by Hero Ashman
In early February, just under a hundred of us gathered to hear Toby Hemenway lecture on permaculture, it’s development and why it is a necessary part of our vision of a new world. Hemenway is a renowned permaculture and ecology expert and authored the book Gaia’s Garden: A Guide to Home-Scale Permaculture – the world’s bestselling book on permaculture for eight years running.
What is Permaculture?
Permaculture is an ecological design approach that offers powerful tools for the design of regenerative, fair ways to provide food, energy, livelihood, and other needs while letting humans share the planet with the rest of nature.
How did Permaculture Develop?
To set the scene, Hemenway first gave a comprehensive anthropological narrative of how cultures had developed based on how they collected their food. He broke down the three types of cultures in the following categories:
Foragers and hunter gathers: these were the first types of societies and depended on primitive tools to feed themselves or close communities
Horticultural: this was a brief period of time and marks a transition between the two other stages; horticulturalists cultivate land but on a small scale and grow what is available
Agriculture: the vast number of societies today are agrarian; they depend upon pastoral production and industrialized means to grow, harvest and distribute crops en masse
How did we become an Agrarian Society?
Hemenway explained that there are competing theories as to why we became an agrarian society. The first is that life was going well until we started to use up too much of our resources and were forced into more ‘efficient’ means of production. The second is that we were doing alright until the climate started getting colder. Both of these narratives rely on the idea that scarcity led to an intensification of the food production process. However, Hemenway suggests that viewing the world through the lens of scarcity has led us to become less, not more, sustainable in our use of nature.
What are the Problems with Agriculture?
Hemenway stressed the idea that agriculture is equivalent to the domestication of the human species. It creates a dichotomy between wild vs. tame, which prevents humans from working as a part of nature – instead we try to harness nature for our own terms. This has happened through the spread of agriculture and Hemenway elaborated on the structures and consequences that accompany an agrarian society:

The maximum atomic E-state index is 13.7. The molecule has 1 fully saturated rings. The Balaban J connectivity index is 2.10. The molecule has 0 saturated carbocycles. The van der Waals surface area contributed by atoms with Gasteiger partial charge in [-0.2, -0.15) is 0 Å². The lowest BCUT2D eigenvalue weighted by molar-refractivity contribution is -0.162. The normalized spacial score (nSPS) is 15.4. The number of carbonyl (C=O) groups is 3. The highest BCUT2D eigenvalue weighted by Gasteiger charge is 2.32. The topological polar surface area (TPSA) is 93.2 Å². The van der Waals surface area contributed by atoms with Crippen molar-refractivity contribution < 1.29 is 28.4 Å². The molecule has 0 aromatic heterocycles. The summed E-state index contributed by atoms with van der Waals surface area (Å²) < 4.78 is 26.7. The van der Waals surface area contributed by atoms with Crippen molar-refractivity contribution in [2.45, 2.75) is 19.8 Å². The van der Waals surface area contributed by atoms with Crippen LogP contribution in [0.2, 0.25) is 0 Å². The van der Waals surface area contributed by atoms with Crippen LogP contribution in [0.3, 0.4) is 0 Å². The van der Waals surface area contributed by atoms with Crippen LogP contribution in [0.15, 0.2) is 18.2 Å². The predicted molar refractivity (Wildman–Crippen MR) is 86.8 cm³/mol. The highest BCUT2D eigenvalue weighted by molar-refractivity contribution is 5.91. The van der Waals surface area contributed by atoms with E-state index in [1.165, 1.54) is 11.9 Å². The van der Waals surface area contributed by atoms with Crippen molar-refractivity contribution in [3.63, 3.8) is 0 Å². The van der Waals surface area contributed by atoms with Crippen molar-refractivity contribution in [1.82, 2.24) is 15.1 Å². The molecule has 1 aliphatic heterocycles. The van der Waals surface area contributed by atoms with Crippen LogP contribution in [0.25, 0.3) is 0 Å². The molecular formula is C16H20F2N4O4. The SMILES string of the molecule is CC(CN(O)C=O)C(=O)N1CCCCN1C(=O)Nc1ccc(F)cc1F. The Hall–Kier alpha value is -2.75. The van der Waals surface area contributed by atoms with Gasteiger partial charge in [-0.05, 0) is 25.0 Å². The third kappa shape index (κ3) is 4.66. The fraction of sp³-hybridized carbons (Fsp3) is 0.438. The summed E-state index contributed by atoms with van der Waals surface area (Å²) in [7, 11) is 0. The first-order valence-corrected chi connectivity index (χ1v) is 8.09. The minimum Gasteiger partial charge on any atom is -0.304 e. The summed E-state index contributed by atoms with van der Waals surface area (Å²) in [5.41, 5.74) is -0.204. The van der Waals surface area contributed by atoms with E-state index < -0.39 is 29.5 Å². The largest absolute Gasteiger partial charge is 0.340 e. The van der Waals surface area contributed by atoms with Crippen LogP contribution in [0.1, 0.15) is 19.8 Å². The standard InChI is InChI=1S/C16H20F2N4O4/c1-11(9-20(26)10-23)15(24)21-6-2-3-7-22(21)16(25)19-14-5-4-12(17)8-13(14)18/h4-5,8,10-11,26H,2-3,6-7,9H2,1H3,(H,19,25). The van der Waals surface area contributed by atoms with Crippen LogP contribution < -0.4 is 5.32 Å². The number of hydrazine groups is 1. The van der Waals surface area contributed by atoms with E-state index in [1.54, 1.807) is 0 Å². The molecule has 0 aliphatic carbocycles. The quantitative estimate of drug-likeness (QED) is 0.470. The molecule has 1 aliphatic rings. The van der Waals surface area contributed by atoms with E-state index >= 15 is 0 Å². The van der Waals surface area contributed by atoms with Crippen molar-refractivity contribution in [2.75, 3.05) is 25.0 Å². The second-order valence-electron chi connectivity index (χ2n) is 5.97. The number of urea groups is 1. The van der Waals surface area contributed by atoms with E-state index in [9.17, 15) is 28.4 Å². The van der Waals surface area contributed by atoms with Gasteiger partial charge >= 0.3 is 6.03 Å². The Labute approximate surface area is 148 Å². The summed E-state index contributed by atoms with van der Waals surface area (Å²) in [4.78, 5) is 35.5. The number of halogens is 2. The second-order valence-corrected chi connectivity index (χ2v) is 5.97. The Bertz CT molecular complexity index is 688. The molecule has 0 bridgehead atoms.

Grain agriculture (agriculture dependent on grain crops such as corn, oats and wheat) requires a hierarchical system in order to maintain it, which creates inequality in wealth and power.
It leaves a larger ecological footprint.
Despite our mass production of food, many societies go through cycles of famine
According to Hemenway, the world created by agrarian societies is unhealthy, unequal and makes us afraid of scarcity. Many in the audience agreed that this was an unsustainable future, but it is challenging to imagine a system different to the one we know and rely on.
Permaculture as the Alternative!
After the doom and gloom of the first part of the lecture, Hemenway raised the spirits of the hall by offering an alternative: permaculture. He described permaculture as a new type of horticulture, where people work with, rather than against, nature in order to tend to plants that in turn provide us with food. The ethics of permaculture asks three important questions of designed ecological systems:
Will this care for the earth?
Is it just and will it care for people?
How we return or redistribute the surplus that may be produced?
The emphasis on sustainability and minimizing our impact on nature means that another important question to ask is when to do things where? Hemenway explained that we need to build up local economies that respond to local conditions. He illustrated the places we can look for produce in a diagram similar to the one here.
People in the audience were convinced by Hemenway’s conclusion that alternatives to the food structures we have in place now need to be created. Several audience members questioned the scalability of permaculture projects, especially in countries suffering from a severe lack of food. Others made connections between permaculture projects and movements for deeper democracy and greater levels of civic engagement. The night ended on a high note and neighbours were encouraged to attend Hemenway’s permaculture workshop at the Boston Food Forest.
For more information on Toby Hemenway’s work you can visit his website. You can also visit the websites of some of the successful permaculture projects that Hemenway mentioned in his talk:
The City Repair Project in Portland, OR: http://www.cityrepair.org/
The People’s Grocery in West Oakland, CA: http://www.peoplesgrocery.org/
The GrowHaus in Denver, CO: http://www.thegrowhaus.com/